Israel’s agricultural feats have often hailed as a modern miracle in the water deprived Middle East. This “miracle” pumped up with state-subsidized water is now having to face the realities of global warming and climate change, even though the Israeli public have been supporting strong action on climate change for several years. Perhaps the most outstanding recent example of how the current realities of climate change are affecting the country’s agricultural progress, is the recent news that Israel’s well known agricultural exporting consortium Agrexco is now bankrupt and faced with liquidation as reported in The Marker financial paper .
The article was written to sound more like an obituary for the export company, which has been in existence since 1956. The final liquidation of Agrexco, now set to take place on September 11, is due to Agrexco incurring massive debts of more than NIS 160 million ($46 million USD) which prevents its from continuing in operation, according to the Tel Aviv District Court, which has now ordered Agrexco’s court-appointed manager to change from trying to run the company to liquidating it to satisfy debts owed to creditors.
According to the Bankruptcy Court’s judge Varda Alshech:
“Agrexco reached the ‘operating table’ of the court’s protection against creditors very late, already in critical condition. From the revelations during the stay of proceedings, the depth and scope of the pathology that metastasized into almost every limb and organ of the company became clear. It had invested massively in ships, which contributed a great deal to the company’s drowning in the deep sea of bankruptcy”.
The judge added that the company’s structure was wasteful and inefficient. Its business concepts were flawed, leading to complex legal problems.
Agrexco, like many Israeli public companies that had been heavily protected and subsidized by earlier Labor Party-led governments dating back to the early days of the state’s creation, had to face new realities when later governments began to give less financial backing to them with the idea that these companies now have to function on their own. Judge Alshech expressed her criticism toward the present Israeli government for not doing more to help save the company, which like the country’s El Al national airline company and Zim shipping company has been a household name as far as being on the minds of the general public.
If one were to look into some of other reasons for Agrexco’s demise, other than a “wasteful and inefficient business structure with flawed business concepts” there are also a number of other issues that had a serious effect on the company and on Israeli agricultural exports in general.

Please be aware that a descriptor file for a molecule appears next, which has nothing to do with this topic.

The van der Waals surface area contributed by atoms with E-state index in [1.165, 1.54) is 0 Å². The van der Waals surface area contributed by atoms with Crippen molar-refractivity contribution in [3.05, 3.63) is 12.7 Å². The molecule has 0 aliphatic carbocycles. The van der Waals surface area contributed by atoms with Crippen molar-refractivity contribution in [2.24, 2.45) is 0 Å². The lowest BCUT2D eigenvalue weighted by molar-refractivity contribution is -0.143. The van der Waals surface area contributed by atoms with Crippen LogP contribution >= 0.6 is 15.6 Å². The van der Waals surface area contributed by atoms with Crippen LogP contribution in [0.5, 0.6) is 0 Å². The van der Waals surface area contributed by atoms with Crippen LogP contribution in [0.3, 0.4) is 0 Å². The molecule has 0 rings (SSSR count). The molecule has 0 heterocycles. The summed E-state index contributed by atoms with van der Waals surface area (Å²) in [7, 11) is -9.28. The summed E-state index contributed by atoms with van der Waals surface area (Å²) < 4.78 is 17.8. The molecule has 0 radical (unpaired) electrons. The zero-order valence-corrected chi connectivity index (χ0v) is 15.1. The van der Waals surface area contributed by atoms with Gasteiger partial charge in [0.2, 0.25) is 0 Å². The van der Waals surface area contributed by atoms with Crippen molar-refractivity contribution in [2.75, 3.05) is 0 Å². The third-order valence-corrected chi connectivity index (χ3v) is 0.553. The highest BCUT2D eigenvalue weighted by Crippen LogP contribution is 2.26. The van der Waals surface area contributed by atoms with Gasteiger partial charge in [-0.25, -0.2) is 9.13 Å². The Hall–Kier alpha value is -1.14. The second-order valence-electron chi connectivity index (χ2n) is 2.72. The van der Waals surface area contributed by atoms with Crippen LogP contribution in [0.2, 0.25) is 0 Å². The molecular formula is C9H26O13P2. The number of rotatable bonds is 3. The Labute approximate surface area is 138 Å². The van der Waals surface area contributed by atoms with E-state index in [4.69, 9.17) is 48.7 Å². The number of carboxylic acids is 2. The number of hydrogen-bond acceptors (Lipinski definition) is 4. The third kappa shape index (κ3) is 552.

These issues include a worsening water crises in Israel and other parts of the Middle East and changing political realities between Israel and the European Union (Israel’s largest agricultural export market).
These “political realities” have worsened substantially since the beginning of the present Likud Party government, led by Prime Minister Binyamin Netanyahu, came to power in March, 2009. Regarding the water issues facing Israel and neighboring countries in the Middle East, the future of water supplies in the region were the subject of a conference held in May of 2010 by the Strategic Foresight Group at a West Aisia –North Africa Forum (WANA) held in Amman Jordan to discuss water issues affecting the entire region.
Israel recycles up to 70 percent of its waste water, much of which is allocated to agricultural use. There is also an increasing use of desalination to create fresh water supplies. Despite these efforts, Israel’s agricultural sector, which has long benefited from low water rates due to government subsidies, is not receiving enough water to grow the water intensive produce like cotton, bananas, and tropical and seasonal fruit that have been some of the mainstays of its agricultural export market.
This, along with increasing competition from North African countries and worsening political relations with the EU have helped to contribute to Agrexco’s current state of lying under the bankruptcy court’s liquidation scalpel.
Photo via Wikihow
Read more on Middle East water and climate change issues:
Strategic Foresight Group’s Forecast for Water in the Middle East
Egypt Builds Climate Change Plan for Cairo and Nile Delta
Israeli Public Supports Strong Action on Climate Change
Analyzing the Water Crises in Israel, Jordan and Beyond